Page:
“I did not get a Master’s degree in housekeeping!” I stormed at Frank as we argued over how precious weekend time would be spent. I don’t mind doing daily and weekly housecleaning myself, but sometimes it’s a two-person job. I wanted to spend Saturday morning doing some post-Christmas chores as well as some neglected-during-the-holidays household items. Frank, after a long week at work and a post-holiday cold, wanted to hang out, drink coffee, and go to the park with Bea.

This has been one of the hardest parts of staying home. I love hanging out with Bea, reading with her, coloring, and having tea parties. Even on the mundane days, I can see the big picture and realize that we have made the best decision for our family. Frank does a good amount of cooking and, with our new Crock-Pot, I don’t mind preparing a meal during naptime and having it ready for dinner. The cleaning, however, was not something I anticipated being so difficult.

It’s an area where I allow my insecurities about choosing to stay home to flourish. When life is good and I’m confident in my title as “mom,” cleaning the house, doing the laundry, those all somehow fit easily into our weekly routine. When I am feeling unsure about my decision, when I feel that I need a grander title, suddenly having to dust seems like the most demeaning task.

Obviously, this isn’t just about cleaning – we had had similar squabbles before I had Bea, except gender equality was the underlying theme rather than motherhood. The past year and a half, I’ve had to settle in and be comfortable with my role as mother, and to realize that, for this season, it is enough. I know this, but often I don’t feel it, which is when the insecurities arise.

Remembering my One Word for this year, I need to rest in Grace. Grace for myself, when my list of things to do is pushed aside for Lego building and endless tea parties; Grace for Frank as he works hard, struggles to balance life as a husband and father; Grace for my identity as I embrace “just” being a mom.

What parts of your identity do you need Grace? And, more practically: How do you divide household chores with your spouse/partner?


Published by

Annie Rim

Welcome! I live in Colorado with my family and have taught in the classroom, at an art museum, and now in the playroom. I reflect about life, faith, and books here on my blog.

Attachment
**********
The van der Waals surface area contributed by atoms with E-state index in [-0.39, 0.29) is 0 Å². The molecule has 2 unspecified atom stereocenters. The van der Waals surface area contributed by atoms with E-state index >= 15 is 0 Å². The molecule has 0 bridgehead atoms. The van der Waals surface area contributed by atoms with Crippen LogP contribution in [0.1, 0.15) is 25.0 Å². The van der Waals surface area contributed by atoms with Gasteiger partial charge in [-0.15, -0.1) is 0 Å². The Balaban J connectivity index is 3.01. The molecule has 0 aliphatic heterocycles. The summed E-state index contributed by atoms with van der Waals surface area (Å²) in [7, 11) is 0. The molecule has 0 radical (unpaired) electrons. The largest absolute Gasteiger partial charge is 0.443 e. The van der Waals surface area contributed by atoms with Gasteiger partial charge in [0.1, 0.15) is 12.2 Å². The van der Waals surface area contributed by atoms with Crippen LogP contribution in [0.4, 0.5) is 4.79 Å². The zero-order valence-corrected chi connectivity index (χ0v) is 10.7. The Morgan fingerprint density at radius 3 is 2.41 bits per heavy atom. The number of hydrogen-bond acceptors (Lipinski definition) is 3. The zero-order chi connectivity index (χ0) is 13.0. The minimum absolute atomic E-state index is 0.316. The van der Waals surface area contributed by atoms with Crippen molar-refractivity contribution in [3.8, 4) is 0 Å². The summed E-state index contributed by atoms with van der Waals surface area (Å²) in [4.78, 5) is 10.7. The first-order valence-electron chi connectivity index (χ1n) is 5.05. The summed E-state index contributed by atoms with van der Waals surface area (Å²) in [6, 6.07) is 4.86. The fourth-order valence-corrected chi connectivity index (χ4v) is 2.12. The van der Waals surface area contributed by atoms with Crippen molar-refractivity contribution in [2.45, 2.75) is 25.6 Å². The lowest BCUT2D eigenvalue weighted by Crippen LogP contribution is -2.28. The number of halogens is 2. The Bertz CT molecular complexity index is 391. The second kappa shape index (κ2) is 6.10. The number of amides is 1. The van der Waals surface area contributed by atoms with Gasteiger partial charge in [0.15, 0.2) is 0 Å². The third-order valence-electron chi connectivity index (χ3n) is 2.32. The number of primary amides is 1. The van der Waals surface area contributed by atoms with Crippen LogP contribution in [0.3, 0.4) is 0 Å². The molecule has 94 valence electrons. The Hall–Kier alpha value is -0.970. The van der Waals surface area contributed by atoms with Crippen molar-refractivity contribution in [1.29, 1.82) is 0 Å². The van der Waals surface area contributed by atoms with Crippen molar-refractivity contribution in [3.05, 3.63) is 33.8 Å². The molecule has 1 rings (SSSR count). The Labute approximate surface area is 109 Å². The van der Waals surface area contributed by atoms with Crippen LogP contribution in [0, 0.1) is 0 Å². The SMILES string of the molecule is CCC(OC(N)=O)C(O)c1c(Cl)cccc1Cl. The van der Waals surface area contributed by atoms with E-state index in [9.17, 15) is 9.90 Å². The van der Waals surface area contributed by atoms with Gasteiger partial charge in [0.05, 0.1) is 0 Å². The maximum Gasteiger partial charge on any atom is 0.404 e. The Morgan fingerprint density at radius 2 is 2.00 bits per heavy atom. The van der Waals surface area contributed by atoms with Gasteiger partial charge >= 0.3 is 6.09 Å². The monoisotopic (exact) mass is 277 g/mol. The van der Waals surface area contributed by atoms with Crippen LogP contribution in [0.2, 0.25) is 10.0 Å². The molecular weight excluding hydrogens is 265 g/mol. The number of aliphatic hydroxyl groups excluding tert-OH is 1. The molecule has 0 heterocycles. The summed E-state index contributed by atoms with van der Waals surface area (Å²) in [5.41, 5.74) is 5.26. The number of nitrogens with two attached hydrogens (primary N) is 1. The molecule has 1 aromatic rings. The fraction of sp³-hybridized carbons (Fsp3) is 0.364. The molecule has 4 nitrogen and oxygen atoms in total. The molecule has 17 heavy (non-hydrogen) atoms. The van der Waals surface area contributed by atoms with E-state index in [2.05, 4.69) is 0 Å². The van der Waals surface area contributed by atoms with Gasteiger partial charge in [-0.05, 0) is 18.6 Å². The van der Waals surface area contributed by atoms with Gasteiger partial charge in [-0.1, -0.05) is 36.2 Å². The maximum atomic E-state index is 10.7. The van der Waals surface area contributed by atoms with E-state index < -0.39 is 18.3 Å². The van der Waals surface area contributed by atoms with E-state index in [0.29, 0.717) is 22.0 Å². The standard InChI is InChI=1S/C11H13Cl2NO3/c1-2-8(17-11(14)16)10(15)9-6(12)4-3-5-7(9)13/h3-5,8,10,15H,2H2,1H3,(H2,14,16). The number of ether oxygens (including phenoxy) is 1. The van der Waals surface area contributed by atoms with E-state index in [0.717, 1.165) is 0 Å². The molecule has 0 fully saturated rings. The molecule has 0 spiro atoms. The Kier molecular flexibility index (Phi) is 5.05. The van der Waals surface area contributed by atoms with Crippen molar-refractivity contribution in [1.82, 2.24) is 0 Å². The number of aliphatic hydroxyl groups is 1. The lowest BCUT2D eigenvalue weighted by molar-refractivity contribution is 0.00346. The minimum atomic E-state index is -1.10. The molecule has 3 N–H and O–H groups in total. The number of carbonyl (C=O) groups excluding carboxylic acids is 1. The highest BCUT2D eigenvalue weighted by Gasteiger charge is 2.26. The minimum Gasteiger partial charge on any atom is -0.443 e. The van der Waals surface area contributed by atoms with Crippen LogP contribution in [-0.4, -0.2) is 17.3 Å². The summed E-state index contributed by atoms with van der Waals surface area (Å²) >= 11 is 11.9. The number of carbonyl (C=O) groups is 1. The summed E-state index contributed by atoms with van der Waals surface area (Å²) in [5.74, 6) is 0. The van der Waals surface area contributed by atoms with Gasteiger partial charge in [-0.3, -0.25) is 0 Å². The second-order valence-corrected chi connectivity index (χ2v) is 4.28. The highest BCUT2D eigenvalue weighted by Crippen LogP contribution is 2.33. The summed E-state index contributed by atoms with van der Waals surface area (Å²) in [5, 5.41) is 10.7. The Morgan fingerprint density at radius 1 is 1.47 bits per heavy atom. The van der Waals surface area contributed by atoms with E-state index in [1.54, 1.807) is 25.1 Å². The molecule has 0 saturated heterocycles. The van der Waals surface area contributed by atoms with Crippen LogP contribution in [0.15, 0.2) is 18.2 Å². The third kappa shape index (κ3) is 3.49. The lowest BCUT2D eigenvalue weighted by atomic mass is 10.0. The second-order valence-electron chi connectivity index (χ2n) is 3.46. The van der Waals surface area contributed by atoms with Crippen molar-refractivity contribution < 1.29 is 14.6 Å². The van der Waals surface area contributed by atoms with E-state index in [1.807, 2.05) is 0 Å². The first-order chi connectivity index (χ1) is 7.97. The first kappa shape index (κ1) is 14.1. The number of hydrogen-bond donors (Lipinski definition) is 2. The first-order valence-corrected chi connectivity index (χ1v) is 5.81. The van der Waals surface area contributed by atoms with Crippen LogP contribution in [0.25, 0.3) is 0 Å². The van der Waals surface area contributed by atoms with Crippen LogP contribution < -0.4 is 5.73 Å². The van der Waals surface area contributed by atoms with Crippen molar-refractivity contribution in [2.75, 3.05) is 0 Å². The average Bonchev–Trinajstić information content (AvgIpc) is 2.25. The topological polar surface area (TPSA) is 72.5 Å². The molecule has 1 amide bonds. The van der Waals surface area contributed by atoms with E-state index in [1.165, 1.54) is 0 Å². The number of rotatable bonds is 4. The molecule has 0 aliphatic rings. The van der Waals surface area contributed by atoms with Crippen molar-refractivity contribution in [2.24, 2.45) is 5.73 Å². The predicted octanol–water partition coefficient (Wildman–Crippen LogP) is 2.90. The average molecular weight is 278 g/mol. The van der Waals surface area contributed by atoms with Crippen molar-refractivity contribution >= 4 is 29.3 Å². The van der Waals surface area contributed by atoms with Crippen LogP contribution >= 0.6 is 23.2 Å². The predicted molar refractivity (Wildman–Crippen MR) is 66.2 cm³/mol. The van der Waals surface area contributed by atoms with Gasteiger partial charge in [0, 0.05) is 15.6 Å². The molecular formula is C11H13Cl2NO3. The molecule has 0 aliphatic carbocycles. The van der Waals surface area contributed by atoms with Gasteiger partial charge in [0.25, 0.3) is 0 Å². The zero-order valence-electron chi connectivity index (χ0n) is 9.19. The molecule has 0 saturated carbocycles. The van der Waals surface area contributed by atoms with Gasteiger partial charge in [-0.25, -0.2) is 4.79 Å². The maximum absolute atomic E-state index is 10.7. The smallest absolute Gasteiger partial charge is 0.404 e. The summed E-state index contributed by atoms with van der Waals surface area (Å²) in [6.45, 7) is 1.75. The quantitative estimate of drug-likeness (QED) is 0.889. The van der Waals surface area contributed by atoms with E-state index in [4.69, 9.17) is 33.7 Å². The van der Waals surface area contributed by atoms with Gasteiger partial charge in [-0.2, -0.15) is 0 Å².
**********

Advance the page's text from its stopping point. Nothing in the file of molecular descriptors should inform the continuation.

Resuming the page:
5 thoughts on “Identity”

  1. Hi, Annie

    See, I have the opposite problem. I’m 41 years old and have never been married (or dated for that matter)–a bona fide old fart single. In my world, it seems that people are trying to wrap up my identity in the fact that I am NOT a wife and mom. It’s seen as simply blasphemous to be this old without a gaggle children around. I think society’s pressure to be the “perfect” woman affects us all to the point that we’re never happy no matter what. I’ve been working to change that in my own life.

    1. I know, such a frustrating part of our culture: We are never enough. Am reading Brené Brown’s Daring Greatly right now, and she talks about how we’ve created a culture of not good enough for women. We need to embrace our Now and own experiences! Working on that with you…

  2. I can totally relate to this, Annie. Thanks for posting and being so honest. I definitely need to give myself grace to “just” be a mom/wife right now (what a precious, invaluable job when I think about it!) Justin and I try to work together on household cleaning. I cook, he does the dishes when he has time in the evening (if he doesn’t work late, etc). I do most of the day-to-day chores and he hits the bigger weekly stuff on the weekends. It’s a balancing act that we are having to continually tweak and discuss. Blessings and grace to you guys!

    1. Thanks, Hannah! It sure is a balancing act! Wondering how it will look as Bea (and future kids) get older and it becomes more of a family project…

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